Facebook Oversight Board OKs Trump Ban But Says It Should Be Reviewed Within 6 Months

In this photo illustration Facebook logo can be seen, Kolkata, India, 28 February, 2020. Facebook Inc on Thursday announced its decision to cancel its annual developer conference due to Coronavirus outbreak according... In this photo illustration Facebook logo can be seen, Kolkata, India, 28 February, 2020. Facebook Inc on Thursday announced its decision to cancel its annual developer conference due to Coronavirus outbreak according a news media report. (Photo by Indranil Aditya/NurPhoto via Getty Images) MORE LESS

A panel of outside experts Facebook tapped to review its decision to block President Trump for the content he posted after the insurrection said Wednesday that the initial decision to restrict his access was appropriate. However, the so-called oversight board questioned the move to ban him from the platform indefinitely, as the company had failed to lay out a “a clear, published procedure” for imposing an indefinite suspension.

“It is not permissible for Facebook to keep a user off the platform for an undefined period, with no criteria for when or whether the account will be restored,” the board said. Within six months of Wednesday’s decision from the board, Facebook must “review this matter to determine and justify a proportionate response that is consistent with the rules that are applied to other users of its platform.”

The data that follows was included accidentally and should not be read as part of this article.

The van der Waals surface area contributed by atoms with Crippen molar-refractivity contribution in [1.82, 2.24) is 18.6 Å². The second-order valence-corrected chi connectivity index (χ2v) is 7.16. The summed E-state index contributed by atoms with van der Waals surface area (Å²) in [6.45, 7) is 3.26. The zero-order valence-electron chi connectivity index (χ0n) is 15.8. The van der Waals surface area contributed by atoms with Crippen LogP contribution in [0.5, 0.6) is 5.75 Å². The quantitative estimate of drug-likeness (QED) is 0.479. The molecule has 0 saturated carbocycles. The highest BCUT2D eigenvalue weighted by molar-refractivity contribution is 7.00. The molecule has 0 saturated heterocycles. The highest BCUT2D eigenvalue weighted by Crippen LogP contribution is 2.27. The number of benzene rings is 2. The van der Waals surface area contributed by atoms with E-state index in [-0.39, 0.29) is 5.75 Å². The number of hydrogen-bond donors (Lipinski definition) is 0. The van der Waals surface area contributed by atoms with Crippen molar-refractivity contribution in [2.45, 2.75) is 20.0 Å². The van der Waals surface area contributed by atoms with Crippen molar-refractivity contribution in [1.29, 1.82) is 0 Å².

It was two Facebook posts by Trump in particular that prompted the platform to cut off his access. The first was a video he filmed the afternoon of Jan. 6, hours after the Capitol had been ransacked, in which he called the rioters “very special” while reiterating claims that the election was stolen, even as he instructed the mob to “go home.”

After Facebook removed the video, Trump posted a written statement that evening calling the rioters “great patriots” and saying, “Remember this day forever!”

Twitter temporarily barred Trump from its platform for those posts, and then imposed a permanent suspension when, after Trump was allowed to return, he continued to post incendiary content.

In addition to those two posts, the Facebook oversight board on Wednesday said that on five previous occasions — three of them in the last year —Trump had posted content that violated the platform’s community standards.

“While the five violating posts were removed, no account-level sanctions were applied,” the oversight board noted.

The board also criticized Facebook for leaving it to outside experts to resolve what should happen to Trump’s account.

It is Facebook’s role to create necessary and proportionate penalties that respond to severe violations of its content policies,” it said. “The Board’s role is to ensure that Facebook’s rules and processes are consistent with its content policies, its values and its human rights commitments.”

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